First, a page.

Neither the agency nor the commissioner was told what being on the watch list means or the consequences of moving to purple.

On Tuesday, The Star assessed Richland County on COVID lagging indicators found on the state’s dashboard (cases, hospitalizations, deaths, recoveries) and leading indicators per OPHAS (the seven indicators).

The dashboard shows “what is” and does not indicate a high-level public emergency.

OPHAS shows “what if” and has the county on the verge of being the first among 88 to reach the highest level of public emergency – when two-tenths of the population is infected and 14 people are hospitalized in the county.

Since January, 0.08 percent of the entire population has recorded a COVID infection.

Based on The Star’s assessment, the following is how Richland County stands according to the state’s COVID website.

Indicator 1 – increase in new cases per capita.

This indicator is flagged if greater than 50 cases per 100,000 residents over the past two weeks.

Richland County triggered this indicator with 95 new cases over the past two weeks to put the per capita ratio at 78 cases per 100,000 residents.

Based on data provided by Richland Public Health (RPH), Indicator 1 will stay triggered as the number will move to the high incidence level at 102.35 cases per capita.

Thus, Richland County will remain in red as long as this indicator stays above the 100 cases per capita level – a spot the CDC deems high incidence.

However, the cases seem to be tied to the outbreaks at Mansfield Correctional Institute and Richland Correctional Institute.

The flashpoint in cases occurred September 24 – October 2, when 161 cases were recorded. Prisoners, prison employees, and prison employee family members accounted for the bulk of cases – 40 cases were recorded in the community, six from a pop-up testing site that operated on September 26.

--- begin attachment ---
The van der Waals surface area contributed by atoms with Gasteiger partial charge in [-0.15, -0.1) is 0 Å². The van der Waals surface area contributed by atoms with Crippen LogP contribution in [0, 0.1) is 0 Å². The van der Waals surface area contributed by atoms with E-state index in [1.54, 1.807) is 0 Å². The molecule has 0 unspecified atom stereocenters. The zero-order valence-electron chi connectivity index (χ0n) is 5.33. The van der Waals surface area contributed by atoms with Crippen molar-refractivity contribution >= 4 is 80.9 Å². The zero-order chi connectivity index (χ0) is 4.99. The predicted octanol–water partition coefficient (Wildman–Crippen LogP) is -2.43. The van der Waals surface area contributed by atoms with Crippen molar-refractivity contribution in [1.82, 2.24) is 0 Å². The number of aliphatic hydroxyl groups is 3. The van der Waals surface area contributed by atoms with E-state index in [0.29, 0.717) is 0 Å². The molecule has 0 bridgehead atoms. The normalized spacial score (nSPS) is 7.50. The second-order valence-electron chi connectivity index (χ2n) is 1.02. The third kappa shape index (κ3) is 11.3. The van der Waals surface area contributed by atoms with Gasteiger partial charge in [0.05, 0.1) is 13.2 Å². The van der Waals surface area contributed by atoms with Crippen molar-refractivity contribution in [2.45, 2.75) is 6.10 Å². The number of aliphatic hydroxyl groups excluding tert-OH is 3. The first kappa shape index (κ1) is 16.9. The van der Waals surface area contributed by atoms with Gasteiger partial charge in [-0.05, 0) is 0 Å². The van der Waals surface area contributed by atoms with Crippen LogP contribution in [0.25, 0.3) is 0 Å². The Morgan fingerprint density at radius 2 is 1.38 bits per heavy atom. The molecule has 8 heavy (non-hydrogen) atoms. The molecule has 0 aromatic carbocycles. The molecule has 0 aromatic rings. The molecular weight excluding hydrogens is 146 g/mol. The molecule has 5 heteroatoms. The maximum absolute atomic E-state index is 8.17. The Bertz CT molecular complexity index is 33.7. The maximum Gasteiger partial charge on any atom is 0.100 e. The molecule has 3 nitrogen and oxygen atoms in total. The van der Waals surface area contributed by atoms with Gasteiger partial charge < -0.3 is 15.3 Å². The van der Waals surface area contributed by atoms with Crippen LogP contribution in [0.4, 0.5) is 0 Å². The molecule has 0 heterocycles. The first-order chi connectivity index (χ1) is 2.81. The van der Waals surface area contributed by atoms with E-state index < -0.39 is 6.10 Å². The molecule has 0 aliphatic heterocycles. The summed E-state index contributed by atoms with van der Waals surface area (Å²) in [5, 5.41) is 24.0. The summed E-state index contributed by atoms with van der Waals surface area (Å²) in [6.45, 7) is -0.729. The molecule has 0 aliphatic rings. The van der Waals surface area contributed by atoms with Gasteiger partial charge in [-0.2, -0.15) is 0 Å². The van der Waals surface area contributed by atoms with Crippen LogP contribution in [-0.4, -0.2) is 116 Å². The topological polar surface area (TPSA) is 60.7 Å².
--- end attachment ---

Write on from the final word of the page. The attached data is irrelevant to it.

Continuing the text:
COVID-positive cases from prisoners are not counted in indicators one and two but cases from prison employees and their families are.

Indicator 2 – Increase in new cases 

This indicator is activated if there is an increase in new cases for at least five consecutive days in the last three weeks.

Richland County triggered this indicator from September 20 – September 26, when the 7-day average number of new cases increased from 4.57 to 8.86.


Indicator 3 – Non-congregate cases

This indicator is turned on if the proportion of cases that are not in a congregate setting goes over 50% in at least one of the last three weeks.

Richland County set off this indicator all the way back between September 9 – 15 when 64% of cases were outside congregated settings.

Since that time (September 16 – 22 and September 23 – 29) the county has been below the 50% threshold but because the indicator weighs a three-week period, it remains triggered almost a month later.

Indicator 4 – Sustained increase in Emergency Department (ED) visits for COVID-like illnesses

This indicator is ignited if there is an increasing trend of at least 5 consecutive days in the number of visits to the ED for COVID-like illnesses.

Richland County triggered this indicator on September 24 – 29, when the 7-day average ED visits climbed from 3.29 to 7.71.

The prison population is counted in this indicator even though the prisoners are sent to Columbus to receive care at Ohio State University Medical Center.


Indicator 5 – Increase in outpatient visits